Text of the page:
By Roger Tagholm
Former Borders UK chief and frequent Publishing Perspectives contributor Phillip Downer, who now runs the retail consultancy Front of Store, attempted if not the impossible, then the very, very difficult at the World e-Reading Congress which wrapped up in London last week. Namely, a defence of physical books in physical stores.
At a conference with such a name, and in a room full of iPads and tablets, this was brave, provocative stuff. He gave a long, alphabetical list of UK bricks-and-mortar retailers – fashion stores, interior design stores, art gallery shops, outdoor stores – all of whom have books as part of their mix. “Some, like the supermarkets, are big important players, but others offer books as a value proposition, or as part of the lifestyle offer they’re promoting, or as a souvenir of a day out [as in the gift shops at English Heritage sites]. But they all believe that there’s a place in their shops for physical books.”
Of course, what was notable was that there wasn’t a single, traditional bookshop in the list – these were all primarily retailers of other goods in which books happily sit. He observed: “The physical bookshop struggles, but the physical book can thrive.”
He believes the industry is at a crossroads “where it either allows the global corporations to progress from being walled gardens to becoming super-fortresses, or it fights to ensure plurality.” He noted that just as multichannel is now vital for all physical bookstores, the same applies to pureplay online retailers too (Amazon arguably hasn’t opened its own stores yet because there are still a number of bookshops acting as its showroom for free). Consumers want this “intergrated experience” of off and online because, clearly, “we could all buy everything online already if we wanted to – but we don’t.”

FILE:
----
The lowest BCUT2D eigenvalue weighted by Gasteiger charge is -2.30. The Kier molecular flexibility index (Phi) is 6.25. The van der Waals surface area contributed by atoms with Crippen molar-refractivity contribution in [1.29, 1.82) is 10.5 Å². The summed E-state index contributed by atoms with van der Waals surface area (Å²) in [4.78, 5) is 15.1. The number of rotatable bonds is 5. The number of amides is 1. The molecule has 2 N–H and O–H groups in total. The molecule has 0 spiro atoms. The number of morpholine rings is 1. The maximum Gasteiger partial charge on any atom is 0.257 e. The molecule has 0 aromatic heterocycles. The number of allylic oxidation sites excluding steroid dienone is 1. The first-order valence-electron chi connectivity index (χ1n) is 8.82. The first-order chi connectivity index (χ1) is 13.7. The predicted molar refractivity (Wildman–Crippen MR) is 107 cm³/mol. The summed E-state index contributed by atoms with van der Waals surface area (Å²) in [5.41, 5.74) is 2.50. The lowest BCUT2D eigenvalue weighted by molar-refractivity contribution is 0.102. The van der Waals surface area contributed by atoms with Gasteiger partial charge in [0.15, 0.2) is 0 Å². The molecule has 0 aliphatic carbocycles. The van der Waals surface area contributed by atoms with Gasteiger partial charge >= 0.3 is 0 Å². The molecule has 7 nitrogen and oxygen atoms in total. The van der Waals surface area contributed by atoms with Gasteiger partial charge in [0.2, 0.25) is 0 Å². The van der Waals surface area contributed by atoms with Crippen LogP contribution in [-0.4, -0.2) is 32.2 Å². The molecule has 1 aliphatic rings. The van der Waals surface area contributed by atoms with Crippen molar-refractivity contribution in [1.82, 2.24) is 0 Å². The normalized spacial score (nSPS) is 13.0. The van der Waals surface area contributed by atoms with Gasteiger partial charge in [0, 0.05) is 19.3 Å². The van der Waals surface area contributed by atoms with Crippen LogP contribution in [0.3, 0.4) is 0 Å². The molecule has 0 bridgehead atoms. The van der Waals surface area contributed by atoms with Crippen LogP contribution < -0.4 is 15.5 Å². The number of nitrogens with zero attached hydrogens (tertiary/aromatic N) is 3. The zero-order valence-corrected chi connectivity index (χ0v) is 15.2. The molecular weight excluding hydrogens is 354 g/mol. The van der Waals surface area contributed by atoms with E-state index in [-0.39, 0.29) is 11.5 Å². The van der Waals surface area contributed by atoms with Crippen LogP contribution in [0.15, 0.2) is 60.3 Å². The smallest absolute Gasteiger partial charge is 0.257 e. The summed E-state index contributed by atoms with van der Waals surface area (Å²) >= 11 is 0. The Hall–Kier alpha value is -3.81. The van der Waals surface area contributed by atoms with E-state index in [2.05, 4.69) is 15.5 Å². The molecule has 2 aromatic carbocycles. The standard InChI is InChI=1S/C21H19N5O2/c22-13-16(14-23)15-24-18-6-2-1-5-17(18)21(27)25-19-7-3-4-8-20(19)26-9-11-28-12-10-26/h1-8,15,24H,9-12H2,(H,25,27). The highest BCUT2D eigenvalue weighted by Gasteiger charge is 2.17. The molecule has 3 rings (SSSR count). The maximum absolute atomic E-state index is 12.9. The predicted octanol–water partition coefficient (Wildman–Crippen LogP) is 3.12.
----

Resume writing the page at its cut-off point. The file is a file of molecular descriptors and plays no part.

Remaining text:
He believes that initiatives like Gardners’ networked Hive website help independents sell e-books and he’d like to see greater take up among the sector. “There’s a way forward for individually managed and owned shops that have full access to e-books, and yet can localise their offer to suit each physical location, each local residential, business and academic population, in a way that chains inevitably struggle to deliver.”
For the chains, who are surely in a worse position than the independents, he suggested a franchise model under which “the centre would provide the technology, the systems back-up, the buying power, and the manager would acquire ownership of the stores, buying an interest in or purchasing them outright, customising their shops as appropriate for their markets…The chain would then become a network of individual specialists.”
But sadly, he envisages many closures before this stabilisation. “However carefully your estate has been built, however appropriate it was five years ago, it is now shot through with toxicity.”
Avoiding the Napster Moment
Dominic Pride of consultancy The Sound Horizon had some good news for publishers. He thinks that “in moving so fast on digitization, the UK may have avoided its Napster moment”. But he warned that customers do not place the same value on digital data compared to print, and that publishers have to realise they are now becoming service providers – a theme mentioned by many speakers during the two days.